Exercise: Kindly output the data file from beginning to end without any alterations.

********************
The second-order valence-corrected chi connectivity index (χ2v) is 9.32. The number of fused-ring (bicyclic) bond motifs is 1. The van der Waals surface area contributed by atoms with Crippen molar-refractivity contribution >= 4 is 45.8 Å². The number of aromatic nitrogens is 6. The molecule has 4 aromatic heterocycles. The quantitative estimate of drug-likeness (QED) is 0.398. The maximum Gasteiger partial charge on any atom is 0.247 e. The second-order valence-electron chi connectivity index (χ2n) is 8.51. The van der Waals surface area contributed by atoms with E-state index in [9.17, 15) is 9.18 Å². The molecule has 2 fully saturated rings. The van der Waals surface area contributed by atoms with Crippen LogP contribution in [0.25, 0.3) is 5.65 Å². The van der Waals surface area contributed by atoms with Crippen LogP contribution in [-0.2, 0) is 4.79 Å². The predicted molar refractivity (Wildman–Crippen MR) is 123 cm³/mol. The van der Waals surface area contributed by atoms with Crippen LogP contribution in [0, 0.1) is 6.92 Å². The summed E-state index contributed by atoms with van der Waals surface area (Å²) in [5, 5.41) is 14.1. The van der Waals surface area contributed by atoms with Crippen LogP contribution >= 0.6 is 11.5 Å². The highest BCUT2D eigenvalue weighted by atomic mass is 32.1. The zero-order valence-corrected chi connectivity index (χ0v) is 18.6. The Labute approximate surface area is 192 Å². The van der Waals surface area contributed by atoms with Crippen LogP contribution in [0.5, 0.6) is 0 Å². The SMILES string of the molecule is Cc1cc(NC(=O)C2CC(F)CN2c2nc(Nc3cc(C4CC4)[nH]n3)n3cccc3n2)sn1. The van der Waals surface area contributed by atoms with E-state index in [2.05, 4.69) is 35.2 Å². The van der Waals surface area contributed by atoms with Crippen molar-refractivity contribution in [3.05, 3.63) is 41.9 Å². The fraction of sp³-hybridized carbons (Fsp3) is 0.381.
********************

The second-order valence-corrected chi connectivity index (χ2v) is 9.32. The number of fused-ring (bicyclic) bond motifs is 1. The van der Waals surface area contributed by atoms with Crippen molar-refractivity contribution >= 4 is 45.8 Å². The number of aromatic nitrogens is 6. The molecule has 4 aromatic heterocycles. The quantitative estimate of drug-likeness (QED) is 0.398. The maximum Gasteiger partial charge on any atom is 0.247 e. The second-order valence-electron chi connectivity index (χ2n) is 8.51. The van der Waals surface area contributed by atoms with E-state index in [9.17, 15) is 9.18 Å². The molecule has 2 fully saturated rings. The van der Waals surface area contributed by atoms with Crippen LogP contribution in [0.25, 0.3) is 5.65 Å². The van der Waals surface area contributed by atoms with Crippen LogP contribution in [-0.2, 0) is 4.79 Å². The predicted molar refractivity (Wildman–Crippen MR) is 123 cm³/mol. The van der Waals surface area contributed by atoms with Crippen LogP contribution in [0, 0.1) is 6.92 Å². The summed E-state index contributed by atoms with van der Waals surface area (Å²) in [5, 5.41) is 14.1. The van der Waals surface area contributed by atoms with Crippen LogP contribution >= 0.6 is 11.5 Å². The highest BCUT2D eigenvalue weighted by atomic mass is 32.1. The zero-order valence-corrected chi connectivity index (χ0v) is 18.6. The Labute approximate surface area is 192 Å². The van der Waals surface area contributed by atoms with Crippen LogP contribution in [0.5, 0.6) is 0 Å². The SMILES string of the molecule is Cc1cc(NC(=O)C2CC(F)CN2c2nc(Nc3cc(C4CC4)[nH]n3)n3cccc3n2)sn1. The van der Waals surface area contributed by atoms with E-state index in [2.05, 4.69) is 35.2 Å². The van der Waals surface area contributed by atoms with Crippen molar-refractivity contribution in [3.05, 3.63) is 41.9 Å². The fraction of sp³-hybridized carbons (Fsp3) is 0.381.